Again, the test subjects were mice which were split into two groups, one which received the drug and the other receiving a placebo. At the end of the eight-week study, 90 percent of the mice in the non-treatment group had renal vasculitis, inflammation of the tiny blood vessels in the kidney that can lead to kidney failure, compared to 30 percent in the treatment group. In addition, 60 percent in the non-treatment group had high levels of protein in the urine (a sign of kidney disease), compared to 22 percent in the treatment group. Also, kidneys in the treatment group showed significantly decreased expression of the genes controlled by Sp1.
Mishra has said that the group hopes to test the treatment in patients with lupus. He said the drug could potentially help prevent kidney disease as well as treat it.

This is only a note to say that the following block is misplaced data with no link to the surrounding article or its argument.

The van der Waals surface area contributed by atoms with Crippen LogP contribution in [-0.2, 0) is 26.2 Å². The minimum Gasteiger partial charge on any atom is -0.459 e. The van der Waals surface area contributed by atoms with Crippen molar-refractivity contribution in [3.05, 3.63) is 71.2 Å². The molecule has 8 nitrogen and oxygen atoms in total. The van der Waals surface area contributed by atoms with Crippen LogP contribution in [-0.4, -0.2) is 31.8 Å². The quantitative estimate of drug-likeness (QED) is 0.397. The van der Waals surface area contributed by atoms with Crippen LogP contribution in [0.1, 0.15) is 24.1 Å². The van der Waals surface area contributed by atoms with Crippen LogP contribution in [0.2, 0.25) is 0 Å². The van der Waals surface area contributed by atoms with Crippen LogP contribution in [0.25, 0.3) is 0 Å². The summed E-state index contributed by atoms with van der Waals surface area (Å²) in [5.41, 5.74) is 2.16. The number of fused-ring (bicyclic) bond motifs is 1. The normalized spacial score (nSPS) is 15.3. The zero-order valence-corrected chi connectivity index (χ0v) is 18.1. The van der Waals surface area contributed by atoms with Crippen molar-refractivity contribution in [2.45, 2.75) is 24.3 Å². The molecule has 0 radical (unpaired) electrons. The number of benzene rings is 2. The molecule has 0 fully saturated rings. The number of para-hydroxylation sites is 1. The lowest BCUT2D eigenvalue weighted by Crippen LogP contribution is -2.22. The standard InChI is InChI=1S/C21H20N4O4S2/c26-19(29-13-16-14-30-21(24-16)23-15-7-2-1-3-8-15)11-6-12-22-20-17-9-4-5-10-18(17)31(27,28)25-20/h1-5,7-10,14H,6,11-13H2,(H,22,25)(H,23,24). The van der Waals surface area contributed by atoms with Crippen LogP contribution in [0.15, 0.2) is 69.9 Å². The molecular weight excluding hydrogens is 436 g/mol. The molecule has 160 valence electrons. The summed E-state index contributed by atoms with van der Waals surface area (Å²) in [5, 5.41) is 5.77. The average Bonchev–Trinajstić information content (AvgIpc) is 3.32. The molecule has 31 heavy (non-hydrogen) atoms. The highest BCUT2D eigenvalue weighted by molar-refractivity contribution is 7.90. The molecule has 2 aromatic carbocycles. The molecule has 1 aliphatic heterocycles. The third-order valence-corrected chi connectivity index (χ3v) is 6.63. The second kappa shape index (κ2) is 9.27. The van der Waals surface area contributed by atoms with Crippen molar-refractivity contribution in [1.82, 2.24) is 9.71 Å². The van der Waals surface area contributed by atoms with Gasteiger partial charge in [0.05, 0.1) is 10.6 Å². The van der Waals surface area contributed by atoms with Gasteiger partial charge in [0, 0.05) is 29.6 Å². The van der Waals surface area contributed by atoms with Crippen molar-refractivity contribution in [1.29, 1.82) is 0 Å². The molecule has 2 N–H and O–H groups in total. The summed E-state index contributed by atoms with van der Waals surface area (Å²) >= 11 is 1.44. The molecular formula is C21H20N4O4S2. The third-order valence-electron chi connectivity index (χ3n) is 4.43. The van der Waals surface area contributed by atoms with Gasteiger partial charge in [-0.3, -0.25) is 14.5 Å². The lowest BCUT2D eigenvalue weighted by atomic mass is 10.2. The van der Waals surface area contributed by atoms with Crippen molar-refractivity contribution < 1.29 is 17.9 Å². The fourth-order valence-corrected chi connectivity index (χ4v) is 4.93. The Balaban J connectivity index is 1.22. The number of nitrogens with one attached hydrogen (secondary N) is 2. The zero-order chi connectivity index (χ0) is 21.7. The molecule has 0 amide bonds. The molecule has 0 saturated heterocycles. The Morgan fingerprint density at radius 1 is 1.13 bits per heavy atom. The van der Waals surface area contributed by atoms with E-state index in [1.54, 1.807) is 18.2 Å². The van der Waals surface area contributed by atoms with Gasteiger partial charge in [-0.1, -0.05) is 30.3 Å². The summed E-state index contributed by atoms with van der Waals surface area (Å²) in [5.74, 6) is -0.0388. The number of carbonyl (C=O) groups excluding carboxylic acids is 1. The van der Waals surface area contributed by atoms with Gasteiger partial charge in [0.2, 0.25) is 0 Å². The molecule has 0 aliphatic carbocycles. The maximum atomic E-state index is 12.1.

FDA approves KarmelSonix’s home asthma assessment device
KarmelSonix, a developer and marketer of asthmatic and pulmonary devices, has received Food and Drug Administration approval for its device, the WIM-PC.
KarmelSonix specializes in the analysis of sounds emitted from the body (specifically, wheezing) heard in asthmatic patients. The device consists of a sensor attached to the patient’s neck and chest near the windpipe, and a computerized system that analyzes the sounds and determines whether the sounds indicate a life threatening situation requiring the sufferer to be admitted to hospital, or whether the condition can treated at home or at a clinic.